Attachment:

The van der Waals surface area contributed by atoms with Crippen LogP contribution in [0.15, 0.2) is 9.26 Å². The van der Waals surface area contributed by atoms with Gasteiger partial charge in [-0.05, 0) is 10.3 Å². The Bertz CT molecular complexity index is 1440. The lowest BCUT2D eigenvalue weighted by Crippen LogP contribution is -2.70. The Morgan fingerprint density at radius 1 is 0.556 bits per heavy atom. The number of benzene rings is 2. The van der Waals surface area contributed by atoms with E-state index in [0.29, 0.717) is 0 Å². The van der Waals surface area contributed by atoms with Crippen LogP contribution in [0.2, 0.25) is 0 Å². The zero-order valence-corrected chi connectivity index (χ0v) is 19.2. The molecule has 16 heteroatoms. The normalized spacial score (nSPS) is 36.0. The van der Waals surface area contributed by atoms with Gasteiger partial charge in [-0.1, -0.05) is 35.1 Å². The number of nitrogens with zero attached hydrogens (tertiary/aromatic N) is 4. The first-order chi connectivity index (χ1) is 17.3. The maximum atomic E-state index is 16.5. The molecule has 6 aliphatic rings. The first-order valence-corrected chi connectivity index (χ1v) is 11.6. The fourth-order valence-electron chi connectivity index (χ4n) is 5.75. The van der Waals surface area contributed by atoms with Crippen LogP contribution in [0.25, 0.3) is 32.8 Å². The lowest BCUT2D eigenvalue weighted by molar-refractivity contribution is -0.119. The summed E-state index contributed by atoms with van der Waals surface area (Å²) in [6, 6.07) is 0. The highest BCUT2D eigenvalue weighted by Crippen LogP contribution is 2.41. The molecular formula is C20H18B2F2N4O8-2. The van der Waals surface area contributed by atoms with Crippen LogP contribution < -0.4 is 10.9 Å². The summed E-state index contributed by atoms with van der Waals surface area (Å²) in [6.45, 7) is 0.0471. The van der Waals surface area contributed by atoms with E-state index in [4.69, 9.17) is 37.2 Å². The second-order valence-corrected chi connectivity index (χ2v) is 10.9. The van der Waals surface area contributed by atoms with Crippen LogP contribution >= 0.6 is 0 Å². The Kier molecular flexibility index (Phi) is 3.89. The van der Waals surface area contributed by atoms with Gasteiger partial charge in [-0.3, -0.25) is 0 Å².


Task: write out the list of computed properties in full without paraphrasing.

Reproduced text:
The van der Waals surface area contributed by atoms with Crippen LogP contribution in [0.15, 0.2) is 9.26 Å². The van der Waals surface area contributed by atoms with Gasteiger partial charge in [-0.05, 0) is 10.3 Å². The Bertz CT molecular complexity index is 1440. The lowest BCUT2D eigenvalue weighted by Crippen LogP contribution is -2.70. The Morgan fingerprint density at radius 1 is 0.556 bits per heavy atom. The number of benzene rings is 2. The van der Waals surface area contributed by atoms with E-state index in [0.29, 0.717) is 0 Å². The van der Waals surface area contributed by atoms with Crippen LogP contribution in [0.2, 0.25) is 0 Å². The zero-order valence-corrected chi connectivity index (χ0v) is 19.2. The molecule has 16 heteroatoms. The normalized spacial score (nSPS) is 36.0. The van der Waals surface area contributed by atoms with Gasteiger partial charge in [-0.1, -0.05) is 35.1 Å². The number of nitrogens with zero attached hydrogens (tertiary/aromatic N) is 4. The first-order chi connectivity index (χ1) is 17.3. The maximum atomic E-state index is 16.5. The molecule has 6 aliphatic rings. The first-order valence-corrected chi connectivity index (χ1v) is 11.6. The fourth-order valence-electron chi connectivity index (χ4n) is 5.75. The van der Waals surface area contributed by atoms with Crippen LogP contribution in [0.25, 0.3) is 32.8 Å². The lowest BCUT2D eigenvalue weighted by molar-refractivity contribution is -0.119. The summed E-state index contributed by atoms with van der Waals surface area (Å²) in [6, 6.07) is 0. The highest BCUT2D eigenvalue weighted by Crippen LogP contribution is 2.41. The molecular formula is C20H18B2F2N4O8-2. The van der Waals surface area contributed by atoms with Crippen LogP contribution < -0.4 is 10.9 Å². The summed E-state index contributed by atoms with van der Waals surface area (Å²) in [6.45, 7) is 0.0471. The van der Waals surface area contributed by atoms with E-state index in [4.69, 9.17) is 37.2 Å². The second-order valence-corrected chi connectivity index (χ2v) is 10.9. The van der Waals surface area contributed by atoms with Crippen LogP contribution >= 0.6 is 0 Å². The Kier molecular flexibility index (Phi) is 3.89. The van der Waals surface area contributed by atoms with Gasteiger partial charge in [-0.3, -0.25) is 0 Å².